Are you inspired to be a part of an organization committed to protecting wildlife around the globe? San Diego Zoo Global is a mission-based, non-profit wildlife conservation organization with two world famous front doors where we unite our passion for wildlife, expertise in wildlife care, and conservation science to save species from the brink of extinction. Our commitment is to provide visits to the San Diego Zoo and San Diego Zoo Safari Park as opportunities to learn about and engage with best-in-class conservation work, and how that work is changing outcomes for wildlife everyday.
HOW YOU WILL IMPACT OUR MISSION
The Communications Coordinator supports San Diego Zoo Global’s mission to save species worldwide. The Communications Coordinator for the Center for Plant Conservation (CPC) provides administrative support while also handling a wide variety of communications projects. This position reports to the Director of Plant Conservation/CPC President & CEO.
WHAT YOU WILL DO
- Responsible for written and electronic communication, media relations and print materials for the Center for Plant Conservation (CPC)
- Identify and contract illustrators, animators, videographers, editors and educational evaluators needed for CPC Rare Plant Academy and the CPC Applied Plant Conservation Course
- Enhance CPC’s social media participation on Facebook and Twitter and other social media outlets, including ensuring all content is regularly updated
- Implement e-communications, social media, eblasts for donors and general public on a weekly basis and actively monitor CPC’s online reputation
- Assist in creation, production, and dissemination of printed publications for education, development, and administration purposes (such as annual report, mid-year and annual appeals, brochures, and event postcards)
- Create and coordinate production schedules and maintain ongoing relationships with graphic designers, mail houses, printers, and photographers, including conservation officers in the CPC network
- Support the development and execution of identity and collateral materials for major organizational initiatives
- Conduct media relations program for events and activities, including drafting and distributing press releases and maintaining media and photo archives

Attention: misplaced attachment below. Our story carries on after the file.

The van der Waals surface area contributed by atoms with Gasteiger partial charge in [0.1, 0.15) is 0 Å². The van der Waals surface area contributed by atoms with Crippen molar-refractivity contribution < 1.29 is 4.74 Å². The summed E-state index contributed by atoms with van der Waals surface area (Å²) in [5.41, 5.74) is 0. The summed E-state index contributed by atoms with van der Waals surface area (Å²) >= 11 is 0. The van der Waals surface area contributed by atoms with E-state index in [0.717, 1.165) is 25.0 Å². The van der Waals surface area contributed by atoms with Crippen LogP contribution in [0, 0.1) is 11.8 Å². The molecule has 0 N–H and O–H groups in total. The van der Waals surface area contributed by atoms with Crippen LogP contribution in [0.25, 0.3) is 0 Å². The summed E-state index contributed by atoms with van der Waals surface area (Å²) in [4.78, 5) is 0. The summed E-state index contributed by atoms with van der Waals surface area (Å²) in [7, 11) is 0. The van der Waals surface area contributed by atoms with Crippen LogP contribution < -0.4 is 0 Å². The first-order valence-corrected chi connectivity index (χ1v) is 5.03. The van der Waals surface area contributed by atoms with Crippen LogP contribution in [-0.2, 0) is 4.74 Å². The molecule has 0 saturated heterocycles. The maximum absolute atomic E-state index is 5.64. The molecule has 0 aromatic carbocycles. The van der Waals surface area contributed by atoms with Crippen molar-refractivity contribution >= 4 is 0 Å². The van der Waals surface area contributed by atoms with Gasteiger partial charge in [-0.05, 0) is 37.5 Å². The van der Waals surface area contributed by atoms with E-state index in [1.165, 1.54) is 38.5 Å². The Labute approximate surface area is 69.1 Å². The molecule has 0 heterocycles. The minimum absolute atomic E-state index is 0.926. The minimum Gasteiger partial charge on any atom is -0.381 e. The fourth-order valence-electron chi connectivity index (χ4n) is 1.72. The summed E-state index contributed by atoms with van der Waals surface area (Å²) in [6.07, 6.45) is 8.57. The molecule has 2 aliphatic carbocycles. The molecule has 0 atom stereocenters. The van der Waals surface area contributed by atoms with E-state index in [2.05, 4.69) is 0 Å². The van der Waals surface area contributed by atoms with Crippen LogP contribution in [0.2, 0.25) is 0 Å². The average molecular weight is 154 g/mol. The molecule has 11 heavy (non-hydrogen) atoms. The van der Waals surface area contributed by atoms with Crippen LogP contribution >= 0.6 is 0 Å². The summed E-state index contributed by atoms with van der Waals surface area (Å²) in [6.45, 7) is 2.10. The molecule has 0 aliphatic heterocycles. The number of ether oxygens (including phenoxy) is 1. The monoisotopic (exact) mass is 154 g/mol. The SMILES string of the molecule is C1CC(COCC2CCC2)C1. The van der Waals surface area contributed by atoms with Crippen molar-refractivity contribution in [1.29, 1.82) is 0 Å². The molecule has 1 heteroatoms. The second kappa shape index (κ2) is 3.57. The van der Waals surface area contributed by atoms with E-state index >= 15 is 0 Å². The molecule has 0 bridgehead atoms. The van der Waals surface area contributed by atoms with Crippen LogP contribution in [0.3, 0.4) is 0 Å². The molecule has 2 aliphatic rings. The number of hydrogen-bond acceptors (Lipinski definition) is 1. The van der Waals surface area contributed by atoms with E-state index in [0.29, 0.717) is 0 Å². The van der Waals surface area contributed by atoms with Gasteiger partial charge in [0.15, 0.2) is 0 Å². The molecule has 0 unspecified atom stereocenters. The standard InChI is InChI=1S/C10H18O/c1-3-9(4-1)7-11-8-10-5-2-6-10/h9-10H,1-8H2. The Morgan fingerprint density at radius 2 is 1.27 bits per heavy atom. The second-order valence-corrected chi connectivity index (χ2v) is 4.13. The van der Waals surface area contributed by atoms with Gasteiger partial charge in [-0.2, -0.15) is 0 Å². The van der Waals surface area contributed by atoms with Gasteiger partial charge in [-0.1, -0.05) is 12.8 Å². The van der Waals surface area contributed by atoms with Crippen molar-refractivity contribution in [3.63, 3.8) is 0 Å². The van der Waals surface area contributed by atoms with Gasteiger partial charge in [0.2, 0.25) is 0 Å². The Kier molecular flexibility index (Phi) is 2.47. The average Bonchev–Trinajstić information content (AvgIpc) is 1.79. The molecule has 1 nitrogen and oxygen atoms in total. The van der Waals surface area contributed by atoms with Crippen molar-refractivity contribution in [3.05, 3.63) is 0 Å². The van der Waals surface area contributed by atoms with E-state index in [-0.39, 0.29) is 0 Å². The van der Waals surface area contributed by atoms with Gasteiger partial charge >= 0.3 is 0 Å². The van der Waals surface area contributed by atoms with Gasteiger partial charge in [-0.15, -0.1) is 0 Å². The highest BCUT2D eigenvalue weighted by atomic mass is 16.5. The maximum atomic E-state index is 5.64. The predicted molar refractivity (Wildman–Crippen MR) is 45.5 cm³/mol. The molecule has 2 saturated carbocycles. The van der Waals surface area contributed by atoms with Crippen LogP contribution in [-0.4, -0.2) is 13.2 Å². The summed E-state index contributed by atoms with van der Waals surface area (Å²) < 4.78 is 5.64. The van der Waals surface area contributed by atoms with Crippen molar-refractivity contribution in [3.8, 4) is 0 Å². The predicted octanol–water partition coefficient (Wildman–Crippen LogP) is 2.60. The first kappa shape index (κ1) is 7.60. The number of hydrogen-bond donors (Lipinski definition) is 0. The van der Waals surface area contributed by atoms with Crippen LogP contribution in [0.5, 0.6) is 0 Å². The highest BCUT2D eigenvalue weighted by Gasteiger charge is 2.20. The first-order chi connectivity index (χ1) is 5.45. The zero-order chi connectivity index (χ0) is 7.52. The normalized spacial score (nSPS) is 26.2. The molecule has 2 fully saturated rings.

*Deadline: **This position is subject to change/close at any time**
*Start Date: June 2021
*End Date: June 2022
*Position: Natural Resource Specialist Assistant
*Overview: American Conservation Experience, a nonprofit Conservation Corps, in partnership with the Bureau of Land Management New Mexico State Office, is seeking a Natural Resource Specialist Assistant for 52 weeks to assist BLM field offices in help support APD permitting and natural resource conservation by surveying for special status species and other natural resources throughout BLM-administered lands. This opportunity is intended for enthusiastic professionals with a background in Natural Resources or a closely related field, with a deep interest in jointly advancing their career goals and the stewardship of Utah’s natural resources through purposeful fieldwork and research.
*Essential Responsibilities and Functions:
Assist Natural Resource Specialists with NEPA
Perform project clearance surveys for natural resources, according to established standards and
Coordinate with project leads, resource specialists and project proponents to incorporate survey findings and appropriate mitigation measures into project designs and NEPA
Conduct literature reviews to address knowledge
Enter survey data into survey record
*Location: BLM Carlsbad Field Office, NM
*Who may apply:
Members must be US citizen or Permanent Resident, as required to comply with U.S. government contracts
Members must be 18-30 (Applicants between 31 and 35 may be considered based on veteran status)
Ability and willingness to undergo a federal criminal background check is required
Must have a valid driver’s license, clean driving record with ability to provide required documentation; (Driving record checks will be completed during on-boarding process. (Members must be 21+ to drive ACE/Agency vehicles)
Ability to drive an [Agency or ACE] vehicle is required for this position. ACE will conduct a driving record check upon on-boarding and member must be cleared by ACE to drive.